The coats are sirˀam discussed before on this blog. These are labeled with the determinative for CLOTH so they are probably textile. The caps are called karballatu a foreign word for a piece of headgear. In lists of lands they are worn by the Pointed-Cap Saka. Both garments could be cheap and of thin cloth or heavy and of leather, iron, or bronze. The mountain garments or TUG2.KUR.RA are even more confusing, since their name is written logographically and it is not known how it was pronounced. Other references to them as being large, rectangular, and weighing three to eight minas each suggest that they were cloaks or blankets.
Records of military service from Babylonia in the “long sixth century” from the destruction of the Assyrian kingdom (sometime between 612 and 614 BCE) to the interruption of records after the Babylonian revolt against Xerxes in 484 BCE tend to be mainly concerned with its financial aspects. The clerk’s business was to account for all outflows of money and goods from his department, not to record what happened afterwards. As our clerk puts this tablet in the sun to harden, and the four troopers and their donkey turn to go, we can wish them luck on their adventure into the unknown future.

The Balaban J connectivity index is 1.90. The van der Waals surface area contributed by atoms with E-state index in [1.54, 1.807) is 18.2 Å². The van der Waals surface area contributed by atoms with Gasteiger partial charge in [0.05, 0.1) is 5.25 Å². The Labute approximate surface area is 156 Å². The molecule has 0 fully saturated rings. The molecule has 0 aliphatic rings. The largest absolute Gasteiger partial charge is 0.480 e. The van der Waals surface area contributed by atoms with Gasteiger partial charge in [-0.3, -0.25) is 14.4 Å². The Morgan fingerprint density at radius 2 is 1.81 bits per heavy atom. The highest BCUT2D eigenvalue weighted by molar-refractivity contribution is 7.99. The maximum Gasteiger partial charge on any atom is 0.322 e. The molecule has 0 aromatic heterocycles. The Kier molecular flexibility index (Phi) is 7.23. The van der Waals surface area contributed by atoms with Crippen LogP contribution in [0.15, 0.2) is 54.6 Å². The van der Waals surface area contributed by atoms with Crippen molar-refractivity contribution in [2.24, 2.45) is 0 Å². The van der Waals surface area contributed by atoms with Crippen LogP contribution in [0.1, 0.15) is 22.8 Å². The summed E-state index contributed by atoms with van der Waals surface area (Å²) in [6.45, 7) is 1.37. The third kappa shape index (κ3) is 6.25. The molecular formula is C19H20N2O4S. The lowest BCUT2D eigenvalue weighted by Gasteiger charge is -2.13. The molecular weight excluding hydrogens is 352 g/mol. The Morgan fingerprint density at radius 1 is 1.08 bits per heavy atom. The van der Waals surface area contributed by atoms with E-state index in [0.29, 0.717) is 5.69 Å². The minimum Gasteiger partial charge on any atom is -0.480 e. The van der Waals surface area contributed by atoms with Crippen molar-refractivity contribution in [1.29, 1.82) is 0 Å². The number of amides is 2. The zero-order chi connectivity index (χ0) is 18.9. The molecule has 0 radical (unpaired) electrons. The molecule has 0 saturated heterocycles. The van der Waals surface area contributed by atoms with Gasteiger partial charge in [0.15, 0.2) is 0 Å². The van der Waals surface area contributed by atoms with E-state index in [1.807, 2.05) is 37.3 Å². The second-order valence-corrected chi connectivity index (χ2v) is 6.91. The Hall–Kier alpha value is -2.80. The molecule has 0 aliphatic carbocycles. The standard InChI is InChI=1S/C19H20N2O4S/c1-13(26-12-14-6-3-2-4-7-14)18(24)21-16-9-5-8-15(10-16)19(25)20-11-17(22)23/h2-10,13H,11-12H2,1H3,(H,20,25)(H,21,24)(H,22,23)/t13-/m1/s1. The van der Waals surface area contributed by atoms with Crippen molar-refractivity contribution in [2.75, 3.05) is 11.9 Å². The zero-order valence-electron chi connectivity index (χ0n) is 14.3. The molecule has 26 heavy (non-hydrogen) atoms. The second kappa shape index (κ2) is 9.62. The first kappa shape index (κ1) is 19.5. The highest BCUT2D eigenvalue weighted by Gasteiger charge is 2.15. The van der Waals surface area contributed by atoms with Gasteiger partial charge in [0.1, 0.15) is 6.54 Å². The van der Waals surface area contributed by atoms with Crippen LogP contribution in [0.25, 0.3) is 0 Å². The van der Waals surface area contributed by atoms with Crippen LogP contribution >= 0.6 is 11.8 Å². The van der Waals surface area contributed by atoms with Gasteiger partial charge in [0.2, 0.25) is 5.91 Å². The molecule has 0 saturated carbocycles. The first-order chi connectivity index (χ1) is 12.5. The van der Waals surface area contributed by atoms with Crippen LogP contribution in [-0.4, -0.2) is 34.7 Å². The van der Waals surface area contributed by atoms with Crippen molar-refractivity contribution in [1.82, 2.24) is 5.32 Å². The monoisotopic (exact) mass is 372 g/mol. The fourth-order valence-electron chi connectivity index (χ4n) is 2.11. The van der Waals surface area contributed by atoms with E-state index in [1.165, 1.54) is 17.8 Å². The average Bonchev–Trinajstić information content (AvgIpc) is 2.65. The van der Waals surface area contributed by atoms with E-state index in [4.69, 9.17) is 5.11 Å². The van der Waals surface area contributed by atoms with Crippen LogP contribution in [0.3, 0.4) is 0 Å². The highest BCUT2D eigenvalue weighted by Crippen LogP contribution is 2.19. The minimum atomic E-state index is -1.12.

Further Reading: For a sketch of the tablet, see here. For a transcription see Achemenet. For a transcription and French translation, see Francis Joannès, Textes économiques de la babylonie récente (Études Recherch sur les civilisations: Paris, 1982) p. 18. For an English translation, see Amélie Kuhrt, The Persian Empire: A Corpus of Sources from the Achaemenid Period (London: Routledge, 2007). On the TUG2.KUR.RA, see A. Leo Oppenheim, review of H.H. Figulla, “Business Documents of the New-Babylonian Period,” Journal of Cuneiform Studies 4.3 (1950) pp. 188, 189. As the alert reader will note, there are many more scholarly tools available to help with these texts than some writers suggest.
(This is a quick translation by a graduate student with less than two years of study of Akkadian. I would recommend that anyone who is seriously interested read this skeptically and turn to the cuneiform text or Amélie Kuhrt’s translation. This is especially true for the names, which are mostly written logographically and require knowledge of Babylonian naming conventions to transmute into something like the form which would have been pronounced.)